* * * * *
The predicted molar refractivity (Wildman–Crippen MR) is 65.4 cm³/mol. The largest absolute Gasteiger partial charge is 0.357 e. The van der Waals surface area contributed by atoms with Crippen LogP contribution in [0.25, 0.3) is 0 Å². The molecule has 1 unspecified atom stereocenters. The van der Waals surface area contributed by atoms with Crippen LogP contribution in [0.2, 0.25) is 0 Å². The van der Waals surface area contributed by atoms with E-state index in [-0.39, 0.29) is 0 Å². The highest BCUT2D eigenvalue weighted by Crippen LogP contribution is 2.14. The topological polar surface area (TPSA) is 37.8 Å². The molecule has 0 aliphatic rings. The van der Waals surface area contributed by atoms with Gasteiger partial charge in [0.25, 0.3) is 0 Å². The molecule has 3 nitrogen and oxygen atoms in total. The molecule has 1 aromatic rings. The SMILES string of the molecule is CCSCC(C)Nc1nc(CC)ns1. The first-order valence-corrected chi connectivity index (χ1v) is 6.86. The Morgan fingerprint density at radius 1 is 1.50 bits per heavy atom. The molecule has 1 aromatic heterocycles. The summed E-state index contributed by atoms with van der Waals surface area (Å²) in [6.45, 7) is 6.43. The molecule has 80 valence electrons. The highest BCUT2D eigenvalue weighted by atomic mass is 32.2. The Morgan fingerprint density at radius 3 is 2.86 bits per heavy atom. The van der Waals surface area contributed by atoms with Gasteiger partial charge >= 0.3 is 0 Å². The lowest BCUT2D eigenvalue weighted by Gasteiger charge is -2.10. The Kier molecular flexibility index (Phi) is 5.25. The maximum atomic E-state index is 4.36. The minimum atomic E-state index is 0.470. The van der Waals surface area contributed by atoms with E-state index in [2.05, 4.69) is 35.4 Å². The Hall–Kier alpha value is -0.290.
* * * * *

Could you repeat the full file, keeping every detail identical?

The predicted molar refractivity (Wildman–Crippen MR) is 65.4 cm³/mol. The largest absolute Gasteiger partial charge is 0.357 e. The van der Waals surface area contributed by atoms with Crippen LogP contribution in [0.25, 0.3) is 0 Å². The molecule has 1 unspecified atom stereocenters. The van der Waals surface area contributed by atoms with Crippen LogP contribution in [0.2, 0.25) is 0 Å². The van der Waals surface area contributed by atoms with E-state index in [-0.39, 0.29) is 0 Å². The highest BCUT2D eigenvalue weighted by Crippen LogP contribution is 2.14. The topological polar surface area (TPSA) is 37.8 Å². The molecule has 0 aliphatic rings. The van der Waals surface area contributed by atoms with Gasteiger partial charge in [0.25, 0.3) is 0 Å². The molecule has 3 nitrogen and oxygen atoms in total. The molecule has 1 aromatic rings. The SMILES string of the molecule is CCSCC(C)Nc1nc(CC)ns1. The first-order valence-corrected chi connectivity index (χ1v) is 6.86. The Morgan fingerprint density at radius 1 is 1.50 bits per heavy atom. The molecule has 1 aromatic heterocycles. The summed E-state index contributed by atoms with van der Waals surface area (Å²) in [6.45, 7) is 6.43. The molecule has 80 valence electrons. The highest BCUT2D eigenvalue weighted by atomic mass is 32.2. The Morgan fingerprint density at radius 3 is 2.86 bits per heavy atom. The van der Waals surface area contributed by atoms with Gasteiger partial charge >= 0.3 is 0 Å². The lowest BCUT2D eigenvalue weighted by Gasteiger charge is -2.10. The Kier molecular flexibility index (Phi) is 5.25. The maximum atomic E-state index is 4.36. The minimum atomic E-state index is 0.470. The van der Waals surface area contributed by atoms with E-state index in [2.05, 4.69) is 35.4 Å². The Hall–Kier alpha value is -0.290.